But only one selection made sense for both parties. That’s why it wasn’t just the Cajun players — the team didn’t know the bid would come right after the game (citing a source close to the discussions, IND Monthly hinted in an online story the previous Thursday that the bid could be awarded post-game) — who were yelling and laughing during the official bid announcement.
Cicero, Ferrante and UL Athletics Director Scott Farmer all had big grins. They would have yelled, too, had that not been inappropriate at the time.
But they were doing plenty of celebrating on the inside.
After last year’s record sales, UL has requested an even larger allotment of tickets for the New Orleans Bowl to be sold to area fans.
Those are now on sale and will remain on sale locally until a few days before the Dec. 22 game.
Acadiana-area fans have two options to purchase tickets: you can buy them at the Cajundome box office weekdays between 10 a.m.-6 p.m., or by going online to www.ragincajuns.com to download a bowl order form. This form may be returned to the ticket office via e-mail, regular mail or in person.
Orders will be accepted on a first-come, first-served basis, with seat selection priorities going in order to Ragin’ Cajuns Athletic Foundation annual fund donors, 2012 football season ticket holders, current UL students and the general public.
Deadline to reserve tickets is Thursday, Dec. 6. RCAF donors may purchase as many tickets as desired, but the number of priority seats will be determined by their 2012 Annual Fund donation as of Dec. 6. There is still time to join the RCAF and make annual fund donations in order to improve bowl-ticket priority, with information available at www.RCAF4UL.com.
Law firm unveils newly renovated 200-year-old building.
UL grad named web developer at BBR Creative
Lafayette-based emergency department staffing and management company raises $120 million in senior credit facilities through GE Capital, Healthcare Financial Services.
High-rise apartment building, parking garage, hotel and retail part of new development.
A common thread runs through many of those we oppose: Enshrining in the Constitution protections on programs and their funding sources has had a disastrous effect on Louisiana’s most important economic development engine.
"I am extremely disheartened by the political machines that are attempting to hijack my efforts along with others that advocate for children."
Landrieu, who is fighting to keep her seat for a fourth term, said that Ebola is serious and precautions should be taken, but she accused Republicans of using the virus outbreak in West Africa to "create fear" here at home.
The number of Louisianans with jobs continued to set records in September, but the state's unemployment rate kept rising as new job seekers keep entering the market.
Three bedroom cottage or three bedroom ranch
Sheer lace perfection
Acadiana's nightlife guide.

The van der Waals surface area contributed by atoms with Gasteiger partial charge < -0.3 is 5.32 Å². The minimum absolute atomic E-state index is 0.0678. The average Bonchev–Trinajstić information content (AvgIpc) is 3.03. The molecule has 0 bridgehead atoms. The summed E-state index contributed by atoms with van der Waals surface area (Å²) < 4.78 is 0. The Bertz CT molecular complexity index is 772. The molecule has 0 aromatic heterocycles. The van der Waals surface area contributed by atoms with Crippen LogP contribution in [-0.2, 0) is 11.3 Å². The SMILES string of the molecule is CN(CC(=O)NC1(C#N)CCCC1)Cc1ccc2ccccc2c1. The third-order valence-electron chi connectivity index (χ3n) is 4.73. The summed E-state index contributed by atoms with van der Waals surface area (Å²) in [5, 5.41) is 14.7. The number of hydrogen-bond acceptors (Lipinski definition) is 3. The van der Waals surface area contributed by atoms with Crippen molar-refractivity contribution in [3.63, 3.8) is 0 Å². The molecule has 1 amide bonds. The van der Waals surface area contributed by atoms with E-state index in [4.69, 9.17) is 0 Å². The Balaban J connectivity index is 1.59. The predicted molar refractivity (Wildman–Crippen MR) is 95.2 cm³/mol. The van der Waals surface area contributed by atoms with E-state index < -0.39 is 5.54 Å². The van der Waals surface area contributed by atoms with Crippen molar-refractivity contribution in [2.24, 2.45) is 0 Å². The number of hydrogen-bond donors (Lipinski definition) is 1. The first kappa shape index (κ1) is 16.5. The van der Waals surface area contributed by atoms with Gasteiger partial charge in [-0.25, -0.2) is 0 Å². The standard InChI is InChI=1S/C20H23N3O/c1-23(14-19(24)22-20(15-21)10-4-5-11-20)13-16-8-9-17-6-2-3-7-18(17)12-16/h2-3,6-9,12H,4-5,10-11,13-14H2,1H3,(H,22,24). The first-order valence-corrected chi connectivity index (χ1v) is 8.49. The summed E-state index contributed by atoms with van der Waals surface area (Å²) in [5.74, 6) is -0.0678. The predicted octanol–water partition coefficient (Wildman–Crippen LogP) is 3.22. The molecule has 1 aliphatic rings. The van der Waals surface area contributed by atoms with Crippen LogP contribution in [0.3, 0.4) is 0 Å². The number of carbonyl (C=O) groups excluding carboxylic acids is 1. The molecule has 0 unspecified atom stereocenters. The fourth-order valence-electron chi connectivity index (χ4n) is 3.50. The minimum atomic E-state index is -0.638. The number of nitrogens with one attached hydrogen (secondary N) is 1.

Louisiana is drowning, quickly.
Law enforcement agencies are participating in a "Louisiana Heroin Summit," designed to address the recent rise in heroin use and drug-related deaths around the state.
State education officials are preparing to release performance scores for public schools and public school districts.
Saints coach Sean Payton is starting a new week by emphasizing, repeatedly, the many good things he noticed during New Orleans' latest loss.
Tuesday's Blogs from the Bog!
Oscar de la Renta dies; Pistorius sentenced; World Series begins and more national and international news for Tuesday, October 21, 2014.
We will be offering our recommendations on the constitutional amendments tomorrow.
Three bedroom in Lawtell or two bedroom in Rayne
Fall's new darling
The justices did not comment in leaving in place lower court rulings that dismissed the lawsuits against BP and other companies involved in the worst U.S. offshore oil spill.
White registration is down by 7,700 voters while black registration has shot up by 7,100 voters.
Even though it had been rumored for months, U.S. Sen. Mary Landrieu finally pulled the trigger recently on a major campaign shakeup that moved control over to a few Big Easy insiders.
Acadiana's nightlife guide.
Louisiana's health department says it will seek law changes to stop billing sexual assault victims for exams and tests.
An investment group led by Macquarie Infrastructure and Real Assets will buy the Louisiana power company Cleco for $3.4 billion.
It wasn’t the historic slashes to higher ed funding or the ensuing tuition spikes that recently had LSU’s student body and faculty riled up in collective outrage.
"I feel it is appropriate to speak up when there are topics that are being bandied about with little or no factual data to back them."
Will $400 be enough for the re-election campaign of LPSB's Hunter Beasley to overcome two years of holding our school system hostage and hurting the education of our children all because of a personal dislike of the superintendent?
Saints tight end Jimmy Graham said Friday he expects his playing status in Detroit to be decided by coach Sean Payton on Sunday, shortly before the game.